The House GOP's Debt Ceiling Wish: Get Back What It Gave Up in December [Updated]

With only days left before the government is no longer able to pay its bills, House Republicans see this as the perfect time to renege on their December concessions.

This article is from the archive of our partner .

You may recall how Congress, perhaps swept up in the spirit of the holidays, reached bipartisan consensus on a budget bill last December. Well, with only days left before the government is no longer able to pay its bills, House Republicans see this as the perfect time to renege on their December concessions.

Update, 9:40 a.m.: Or, maybe not. According to reports from the party's morning caucus meeting, the plan described below may be dropped before it even comes to a vote — despite policy language having been drafted. We'll update this post as this develops.

Update, 9:50 a.m.: Looks like it is confirmed: the House GOP will pass a clean debt ceiling bill — but they will still try and rollback the December concessions separately.

After a less-heated-than-usual meeting on Monday afternoon — and after weeks of debate over other possibilities — the caucus came up with a deal they would accept. Part of that December deal included a gradual reduction to the annual cost-of-living increase given to retired members of the military in their pensions. House Republicans would like to undo that reduction, in exchange for removing the debt ceiling entirely until March 2015. Since the party's informal mantra is "no increase in costs without cuts" they'd also like to extend sequester cuts to a Medicare reimbursement program for an additional year.

The net effect, then, would be that the December deal, which finalized government funding through 2015, would be retroactively stripped of the main provision Republicans didn't like and add a cut to an "entitlement" program that they were angry they didn't get in the first place. Obviously that's appealing. All the reward of bipartisan praise in December; none of the actual compromise once February rolls around.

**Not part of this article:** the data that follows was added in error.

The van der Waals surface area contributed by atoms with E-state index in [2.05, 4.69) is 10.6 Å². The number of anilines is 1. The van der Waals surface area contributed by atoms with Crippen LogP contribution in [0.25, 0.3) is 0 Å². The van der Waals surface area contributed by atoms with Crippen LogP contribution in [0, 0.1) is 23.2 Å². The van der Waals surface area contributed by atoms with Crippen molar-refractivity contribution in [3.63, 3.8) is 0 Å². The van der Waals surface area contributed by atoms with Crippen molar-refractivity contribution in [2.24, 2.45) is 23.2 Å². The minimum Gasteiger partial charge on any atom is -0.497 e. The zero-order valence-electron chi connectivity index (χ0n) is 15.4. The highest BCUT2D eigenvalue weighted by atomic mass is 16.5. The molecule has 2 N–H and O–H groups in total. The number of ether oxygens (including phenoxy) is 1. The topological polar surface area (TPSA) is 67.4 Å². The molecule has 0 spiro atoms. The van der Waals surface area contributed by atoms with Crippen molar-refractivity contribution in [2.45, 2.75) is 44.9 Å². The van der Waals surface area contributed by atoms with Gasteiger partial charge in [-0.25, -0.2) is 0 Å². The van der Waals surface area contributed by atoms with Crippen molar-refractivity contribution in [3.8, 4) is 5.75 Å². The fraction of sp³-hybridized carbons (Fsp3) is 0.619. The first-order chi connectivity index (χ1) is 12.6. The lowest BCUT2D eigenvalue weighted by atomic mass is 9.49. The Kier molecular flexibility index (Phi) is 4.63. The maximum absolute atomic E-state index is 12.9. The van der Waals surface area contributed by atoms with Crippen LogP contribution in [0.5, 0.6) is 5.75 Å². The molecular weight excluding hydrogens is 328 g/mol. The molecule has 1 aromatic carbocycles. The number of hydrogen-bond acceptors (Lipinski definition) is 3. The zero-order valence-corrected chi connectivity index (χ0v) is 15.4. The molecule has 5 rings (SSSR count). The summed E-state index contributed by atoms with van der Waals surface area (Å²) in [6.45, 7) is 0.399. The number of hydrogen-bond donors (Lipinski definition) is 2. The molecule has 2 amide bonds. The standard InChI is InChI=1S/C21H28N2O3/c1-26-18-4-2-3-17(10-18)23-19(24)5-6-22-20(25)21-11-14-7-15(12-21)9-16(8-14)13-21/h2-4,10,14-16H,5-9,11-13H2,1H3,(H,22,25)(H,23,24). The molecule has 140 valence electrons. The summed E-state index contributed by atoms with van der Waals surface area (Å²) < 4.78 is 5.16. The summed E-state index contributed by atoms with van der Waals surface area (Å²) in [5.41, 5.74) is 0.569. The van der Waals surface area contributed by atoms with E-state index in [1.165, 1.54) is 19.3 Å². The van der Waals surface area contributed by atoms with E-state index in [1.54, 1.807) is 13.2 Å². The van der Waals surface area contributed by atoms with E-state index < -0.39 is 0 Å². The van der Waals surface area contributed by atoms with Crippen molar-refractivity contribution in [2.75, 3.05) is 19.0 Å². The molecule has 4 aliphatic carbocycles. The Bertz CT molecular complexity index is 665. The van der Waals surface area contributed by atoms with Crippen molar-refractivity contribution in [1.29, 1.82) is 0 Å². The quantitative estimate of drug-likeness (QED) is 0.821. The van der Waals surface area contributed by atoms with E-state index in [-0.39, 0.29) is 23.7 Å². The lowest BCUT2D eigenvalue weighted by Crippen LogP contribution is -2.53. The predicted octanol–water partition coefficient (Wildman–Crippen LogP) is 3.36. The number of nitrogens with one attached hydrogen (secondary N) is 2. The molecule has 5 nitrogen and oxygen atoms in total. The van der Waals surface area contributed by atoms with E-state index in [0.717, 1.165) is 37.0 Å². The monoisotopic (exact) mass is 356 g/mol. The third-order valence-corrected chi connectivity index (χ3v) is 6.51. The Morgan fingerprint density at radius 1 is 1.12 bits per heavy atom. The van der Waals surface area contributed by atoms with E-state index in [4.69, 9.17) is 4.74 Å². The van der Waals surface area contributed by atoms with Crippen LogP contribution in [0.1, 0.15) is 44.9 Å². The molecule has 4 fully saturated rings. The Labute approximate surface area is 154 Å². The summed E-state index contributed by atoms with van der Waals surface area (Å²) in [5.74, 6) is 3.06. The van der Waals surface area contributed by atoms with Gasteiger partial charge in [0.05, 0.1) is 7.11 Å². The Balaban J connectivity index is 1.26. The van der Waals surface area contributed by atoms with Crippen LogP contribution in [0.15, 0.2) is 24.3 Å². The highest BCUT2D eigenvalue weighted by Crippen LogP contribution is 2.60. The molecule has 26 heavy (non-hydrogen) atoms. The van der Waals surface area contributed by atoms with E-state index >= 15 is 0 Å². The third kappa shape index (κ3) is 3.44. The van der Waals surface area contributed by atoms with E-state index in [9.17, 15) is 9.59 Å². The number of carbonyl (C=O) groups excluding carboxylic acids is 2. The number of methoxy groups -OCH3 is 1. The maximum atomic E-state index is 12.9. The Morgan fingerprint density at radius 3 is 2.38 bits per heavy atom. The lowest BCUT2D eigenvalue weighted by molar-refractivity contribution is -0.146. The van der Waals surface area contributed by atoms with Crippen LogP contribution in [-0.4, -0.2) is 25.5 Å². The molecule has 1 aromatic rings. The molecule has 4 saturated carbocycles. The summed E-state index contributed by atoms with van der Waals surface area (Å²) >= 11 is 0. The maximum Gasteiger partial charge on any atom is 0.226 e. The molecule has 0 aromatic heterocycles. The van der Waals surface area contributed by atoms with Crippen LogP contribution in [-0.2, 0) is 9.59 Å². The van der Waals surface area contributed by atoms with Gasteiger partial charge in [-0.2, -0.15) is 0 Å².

As National Journal points out, it's basically a dis to Wisconsin Rep. Paul Ryan. Ryan was the architect of the used-to-be-a-compromise, finalizing a deal with Democratic Sen. Patty Murray a little ahead of the schedule set after the government shutdown last October. When he arrived at the Republican caucus meeting on Monday, he strode in "w/ iPod earplugs in, head bouncing to Zeppelin," according to The Washington Post's Robert Costa. But he had no comment on the potential rollback to his hard-earned compromise.

All of that said, it's not clear what actually happens once the bill comes up for a vote. Treasury Secretary Jack Lew told lawmakers that the government's ability to pay its bills will run out on or around February 27. (The debt ceiling — the amount the government is allowed to borrow to pay money it already owes — has already been reached.) The House is not in session next week, leaving only five working days to pass an increase to the debt limit.

The Post reports that, while the debate over a plan didn't have the same contentiousness as past Republican deliberations, the party will likely need Democrats to vote for the proposal in order for it to pass the House. That's, in part, why the military pension issue was selected as a ride-along — who wants to vote to reduce veterans' pensions? While prominent conservatives appear to be willing to let an unaltered debt ceiling increase move forward, there is still a contingent that opposes any increase. (Like Sen. Ted Cruz, who still seems to think that he's House-Speaker-in-Exile.)

But even if the bill passes the House, it would need to then get through the Democrat-led Senate and be signed into law by President Obama — and Obama has offered no indication at all that he's open to horse-trading. During his daily press conference on Monday, White House spokesman Jay Carney rejected the idea that anything besides a clean debt ceiling increase would be acceptable. "We’re not going to pay ransom on behalf of the American people to Republicans in Congress," Carney said, "so that Republicans in Congress fulfill their constitutional responsibilities."

The most likely outcome, as it has been for some time, is that the House reverts to a clean increase at some point fairly close to the deadline. The worst case is default, though that seems unlikely. The best case for House Republicans is that they get a do-over on the only actual compromise Congress has seen in months. But that's unlikely, too.

This article is from the archive of our partner The Wire.